Issue 5: Susan Wicks


Deer in Summer

for Bridget

She came as we walked one evening

in a field of blond corn: just a ripple of barley

in low sunlight, and her back

appearing above it in a sudden arc

like a brown dolphin, accompanying us nearly

to our door, as dolphins sometimes accompany a ship.

That night, the storm. Before it broke,

the sound of something snuffling in our kitchen,

tearing at plastic with its claws and teeth

in a trail of yoghurt-pots. Then the lightning came closer,

closer, against the black

as the nut-tree at the window

started to thrash its snapping limbs and shriek

and I seemed to see her leaping

through the standing barley to a dry place

with her unseen fawn. Now as the fine hairs rise

on our arms, while I shiver

imagining the breaking of the next wave,

I want to believe

they lie together nestled in a deep

hollow lined with leaves, and sleep out the thunder.


All morning the tractors have been trundling across

our field, outlined against sky

or down there in the valley, muffled, then turning up

behind us with another swathe of cut hay

when we see the deer again,

a brownish streak between seedheads – caught

in her panic to escape

the dust, the metallic thunder,

while a tide of flattened grass laps at the green

trapezium she stands in, in a rout

of fieldmice and crickets, frogs, grasshoppers and larks

shrilling their fear between the last stalks.

Where were we when the frantic creatures broke

and flew for cover? We must have been out

paddling our fibreglass canoe

through the shallows, learning to shift our weight

into deeper water; or was it later

as we strolled the alleyways and galleries of stone

in search of that carved Last Judgement, its faceless shape

sinking in an abraded pan –

or was it a leaky boat?

When she makes her final leap across the sunlit stubble

every last thought is gone.

Deer Grazing

She barely looks up from her grass

at the sound of feet, filling her soft skin

before winter, but as I run past

her deep eyes seem to hold everything

in stillness. If I were up close

I’d see myself red-faced

in my kit and trainers, pausing to let my heart

subside in my throat and the day

tick gently, a plane drifting across.

That world in her eye

could crumble, burst into flame,

and the tiny people float down

like ash, their final messages

make rings in her iris as they fly apart.

Deer in Darkness

I sensed rather than saw them move

in the darkness, the dark fractionally displaced

at the edge of seeing, and flowing back

invisible, the touch of a blind ghost –

identical molecules of air replacing one another

or a kaleidoscope where every piece

is black, and slides silently into place.

Just a flicker as something shied past –

starlight or winking plane, the gleam of silver

birch trunks swaying, fall of a frosted leaf –

was a tail waltzing alone on the dark grass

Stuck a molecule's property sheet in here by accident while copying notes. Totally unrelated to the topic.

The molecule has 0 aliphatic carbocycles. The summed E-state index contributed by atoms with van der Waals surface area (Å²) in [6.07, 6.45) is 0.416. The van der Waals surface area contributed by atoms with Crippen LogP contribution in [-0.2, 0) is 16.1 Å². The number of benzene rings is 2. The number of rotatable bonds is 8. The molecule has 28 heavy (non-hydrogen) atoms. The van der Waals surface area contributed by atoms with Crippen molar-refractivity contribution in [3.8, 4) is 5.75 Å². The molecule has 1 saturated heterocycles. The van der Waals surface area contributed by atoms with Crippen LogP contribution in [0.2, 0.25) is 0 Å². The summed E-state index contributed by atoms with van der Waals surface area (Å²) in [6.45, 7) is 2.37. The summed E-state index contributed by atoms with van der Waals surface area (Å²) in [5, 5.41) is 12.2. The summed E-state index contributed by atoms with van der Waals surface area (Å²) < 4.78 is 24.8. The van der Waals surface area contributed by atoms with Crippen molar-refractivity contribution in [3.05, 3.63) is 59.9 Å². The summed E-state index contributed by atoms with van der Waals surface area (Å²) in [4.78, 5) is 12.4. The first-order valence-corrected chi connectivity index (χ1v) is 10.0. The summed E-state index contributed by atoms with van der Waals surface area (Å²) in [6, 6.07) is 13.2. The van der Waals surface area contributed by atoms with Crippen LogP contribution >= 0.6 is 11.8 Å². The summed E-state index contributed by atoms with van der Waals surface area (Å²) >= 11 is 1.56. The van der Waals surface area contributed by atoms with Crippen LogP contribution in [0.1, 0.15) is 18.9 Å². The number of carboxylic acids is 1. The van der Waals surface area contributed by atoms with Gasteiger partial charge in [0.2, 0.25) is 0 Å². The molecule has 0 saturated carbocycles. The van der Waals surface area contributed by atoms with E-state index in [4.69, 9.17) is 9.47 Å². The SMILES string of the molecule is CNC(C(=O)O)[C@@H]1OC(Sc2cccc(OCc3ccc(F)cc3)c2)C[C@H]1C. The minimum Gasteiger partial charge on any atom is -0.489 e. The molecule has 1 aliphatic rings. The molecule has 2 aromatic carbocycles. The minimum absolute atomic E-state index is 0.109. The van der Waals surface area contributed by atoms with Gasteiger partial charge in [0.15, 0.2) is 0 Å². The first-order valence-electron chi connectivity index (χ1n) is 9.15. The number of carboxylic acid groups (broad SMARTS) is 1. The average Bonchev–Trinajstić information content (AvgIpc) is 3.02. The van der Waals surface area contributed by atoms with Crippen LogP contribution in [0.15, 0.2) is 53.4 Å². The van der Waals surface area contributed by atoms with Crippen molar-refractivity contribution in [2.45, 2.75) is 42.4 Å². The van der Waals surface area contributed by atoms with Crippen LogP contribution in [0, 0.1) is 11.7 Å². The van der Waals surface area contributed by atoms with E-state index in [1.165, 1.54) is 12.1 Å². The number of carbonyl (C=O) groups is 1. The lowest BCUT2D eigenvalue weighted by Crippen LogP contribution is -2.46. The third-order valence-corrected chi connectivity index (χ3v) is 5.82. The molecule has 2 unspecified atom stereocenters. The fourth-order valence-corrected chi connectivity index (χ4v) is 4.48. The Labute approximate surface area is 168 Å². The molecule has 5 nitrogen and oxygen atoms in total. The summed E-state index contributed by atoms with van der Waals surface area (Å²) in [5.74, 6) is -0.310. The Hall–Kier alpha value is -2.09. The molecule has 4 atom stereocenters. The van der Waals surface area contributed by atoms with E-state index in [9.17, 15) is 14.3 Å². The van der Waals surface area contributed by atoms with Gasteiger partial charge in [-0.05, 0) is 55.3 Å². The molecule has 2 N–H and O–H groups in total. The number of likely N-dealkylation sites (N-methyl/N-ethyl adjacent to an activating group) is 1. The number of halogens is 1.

and something invisible had changed places,

stirred in the darkness, shifted, or stepped over.


First light. A whole small herd of deer

stands nudging at my glass door

with their noses, jostling one another,

their breath painting the pane silver,

each in her small slick of clear.

I open a crack

and in they streak

between door-jamb and frame

in a reek of matted hair and something trodden,

leaving their warm roughness on my hands.

The deer I know by day

are shy, wary of humans,

ready to leap into a dark place

with a flash of scut, but these

flow in and in like strands

of braided water, weaving and interweaving

till I have to wake

and feel their noses on my face,

my breasts, nudging between my thighs.

What She Was

She jumps silently away

through moonlight, startled, and at first

she’s not herself: she’s a rocking-horse

swaying on rockers buried deep under snow,

her tail a white paintbrush –

or she’s some kind of small boat

making for harbour, plunging from crest to crest,

powder bursting all round her like spray.

Then she is what she is. As we drive away

I imagine her curled somewhere – just a deer in fresh snow,

forced to jump clear of a drift

into the trees’ shelter. The moonlight sifting

between trunks was incidental. She was in too deep,

floundering, almost ungainly –

though there was grace there too: a slow V

widens behind her like a ship’s wake.

And now I’ve lost her entirely.

Against a backdrop of sirens, streets, suburban houses,

she’s no longer deer. She’s barely

a silver rocking in the corner of my eye,

escaping towards woods. Yet something in me still pauses,

watches as she crests the wave and plunges,

feels itself blinded as she rises.

Susan Wicks’s latest book, Cold Spring in Winter, a translation of the french poet Valerie Rouzeau (Arc, 2009), was shortlisted both for the Oxford-Weidenfeld Prize for Literary Translation and the Griffin International Poetry Prize in Toronto. She has a short novel forthcoming from Salt and a sixth collection of poems, House of Tongues, from Bloodaxe in 2011